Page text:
From CORe (T.K., I.D., S.S., C.M.), Department of Medicine, University of Melbourne; MS Centre (T.K., I.D., S.S., C.M.), Department of Neurology, Royal Melbourne Hospital, Australia; Karolinska Institute (T.S.), Stockholm, Sweden; Department of Neuroscience (T.S., V.J., A.v.d.W., O.S., H.B.), Central Clinical School, Monash University, Melbourne; Burnet Institute (T.S.), Melbourne, Australia; Department of Neurology and Center of Clinical Neuroscience (D.H., E.K.H.), General University Hospital and Charles University in Prague, Czech Republic; Department of Basic Medical Sciences, Neuroscience and Sense Organs (M. Trojano), University of Bari, Italy; Hospital Universitario Virgen Macarena (G.I.), Sevilla, Spain; Department of Neuroscience, Imaging and Clinical Sciences (A.L.), University "G. d'Annunzio," Chieti; Department of Biomedical and Neuromotor Sciences (A.L.), University of Bologna, IRCCS Istituto delle Scienze Neurologiche di Bologna, Italy; Hopital Notre Dame (A.P., M.G., P.D.), Montreal; CHUM and Universite de Montreal (A.P., M.G., P.D.); CISSS Chaudière-Appalache (P.G.), Levis, Canada; Department of Neurology (V.J., A.v.d.W., O.S., H.B.), Alfred Hospital, Melbourne, Australia; Neuro Rive-Sud (F. Grand'Maison), Quebec, Canada; Department of Neuroscience (P.S., D.F.), Azienda Ospedaliera Universitaria, Modena, Italy; Isfahan University of Medical Sciences (V.S.), Isfahan, Iran; Amiri Hospital (R. Alroughani), Kuwait City, Kuwait; Zuyderland Ziekenhuis (R.H.), Sittard, the Netherlands; Medical Faculty (M. Terzi), 19 Mayis University, Samsun; KTU Medical Faculty Farabi Hospital (C.B.), Karadeniz Technical University, Trabzon, Turkey; School of Medicine and Public Health (J.L.-S.), University Newcastle; Department of Neurology (J.L.-S.), John Hunter Hospital, Newcastle, Australia; UOC Neurologia (E.P.), Azienda Sanitaria Unica Regionale Marche-AV3, Macerata, Italy; Cliniques Universitaires Saint-Luc (V.V.P.), Brussels, Belgium; University of Parma (F. Granella); C. Mondino National Neurological Institute (R.B.), Pavia; Azienda Ospedaliera di Rilievo Nazionale San Giuseppe Moscati Avellino (D.S.), Italy; Flinders University (M. Slee), Adelaide; Westmead Hospital (S.V.), Sydney, Australia; Nemocnice Jihlava (R. Ampapa), Czech Republic; University of Queensland (P.M.), Brisbane; Royal Brisbane and Women's Hospital (P.M.), Brisbane, Australia; Hospital Germans Trias i Pujol (C.R.-T.), Badalona, Spain; CSSS Saint-Jérôme (J.P.), Canada; Hospital Universitario Donostia (J.O.), Paseo de Begiristain, San Sebastián, Spain; Hospital Italiano (E.C.), Buenos Aires, Argentina; Brain and Mind Centre (M.B.), University of Sydney, Australia; INEBA-Institute of Neuroscience Buenos Aires (M.L.S.), Argentina; Hospital de Galdakao-Usansolo (J.L.S.-M.), Galdakao, Spain; Liverpool Hospital (S. Hodgkinson), Sydney, Australia; Jahn Ferenc Teaching Hospital (C.R.), Budapest, Hungary; Craigavon Area Hospital (S. Hughes), UK; Jewish General Hospital (F.M.), Montreal, Canada; Deakin University (C.S.), Geelong; Monash Medical Centre (E.B.), Melbourne, Australia; South East Trust (O.G.), Belfast, UK; Perron Institute (A.K.), University of Western Australia, Nedlands; Institute of Immunology and Infectious Diseases (A.K.), Murdoch University; Sir Charles Gairdner Hospital (A.K.), Perth, Australia; Department of Neurology (T.C.), Faculty of Medicine, University of Debrecen, Hungary; Bombay Hospital Institute of Medical Sciences (B.S.), Mumbai, India; St Vincents Hospital (N.S.), Fitzroy, Melbourne, Australia; Veszprém Megyei Csolnoky Ferenc Kórház zrt (I.P.), Veszprem, Hungary; Royal Hobart Hospital (B.T.), Australia; Semmelweis University Budapest (M. Simo), Hungary; Central Military Emergency University Hospital (C.-A.S.), Bucharest; Titu Maiorescu University (C.-A.S.), Bucharest, Romania; BAZ County Hospital (A.S.), Miskolc, Hungary; and Box Hill Hospital (H.B.), Melbourne, Australia.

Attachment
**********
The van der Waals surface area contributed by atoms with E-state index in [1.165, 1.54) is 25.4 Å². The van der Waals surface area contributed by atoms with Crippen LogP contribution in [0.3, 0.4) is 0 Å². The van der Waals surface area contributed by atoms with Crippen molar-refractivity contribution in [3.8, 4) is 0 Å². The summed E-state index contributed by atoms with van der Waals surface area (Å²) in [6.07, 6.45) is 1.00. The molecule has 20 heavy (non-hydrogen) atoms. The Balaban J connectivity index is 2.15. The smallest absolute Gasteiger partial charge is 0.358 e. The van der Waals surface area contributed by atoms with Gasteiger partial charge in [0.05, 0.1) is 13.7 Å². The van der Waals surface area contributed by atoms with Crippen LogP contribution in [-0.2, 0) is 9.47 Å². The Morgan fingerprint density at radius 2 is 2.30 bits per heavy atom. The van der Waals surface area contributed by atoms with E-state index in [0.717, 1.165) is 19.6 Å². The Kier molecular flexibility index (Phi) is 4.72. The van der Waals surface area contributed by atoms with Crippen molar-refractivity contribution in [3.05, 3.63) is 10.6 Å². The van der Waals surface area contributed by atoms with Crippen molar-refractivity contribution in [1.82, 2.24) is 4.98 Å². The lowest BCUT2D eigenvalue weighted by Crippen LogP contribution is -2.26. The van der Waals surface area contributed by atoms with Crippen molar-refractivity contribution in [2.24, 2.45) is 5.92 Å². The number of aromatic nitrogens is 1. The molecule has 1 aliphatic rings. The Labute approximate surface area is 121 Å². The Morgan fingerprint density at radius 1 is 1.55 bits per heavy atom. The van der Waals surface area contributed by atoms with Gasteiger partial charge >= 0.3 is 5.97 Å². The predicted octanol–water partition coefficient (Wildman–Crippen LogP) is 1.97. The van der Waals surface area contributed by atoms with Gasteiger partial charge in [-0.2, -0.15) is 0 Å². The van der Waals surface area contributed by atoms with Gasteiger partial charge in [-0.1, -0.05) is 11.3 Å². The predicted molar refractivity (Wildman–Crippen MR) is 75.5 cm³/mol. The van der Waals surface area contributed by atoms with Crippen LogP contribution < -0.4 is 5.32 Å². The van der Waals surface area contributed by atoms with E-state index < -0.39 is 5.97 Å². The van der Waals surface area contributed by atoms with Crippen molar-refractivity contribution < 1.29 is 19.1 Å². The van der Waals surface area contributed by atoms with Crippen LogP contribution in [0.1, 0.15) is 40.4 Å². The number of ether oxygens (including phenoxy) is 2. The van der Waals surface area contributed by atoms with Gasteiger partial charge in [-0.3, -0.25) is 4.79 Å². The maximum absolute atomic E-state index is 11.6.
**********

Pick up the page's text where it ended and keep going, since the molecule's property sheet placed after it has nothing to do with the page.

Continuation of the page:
Objective: To test the hypothesis that immunotherapy prevents long-term disability in relapsing-remitting multiple sclerosis (MS), we modeled disability outcomes in 14,717 patients.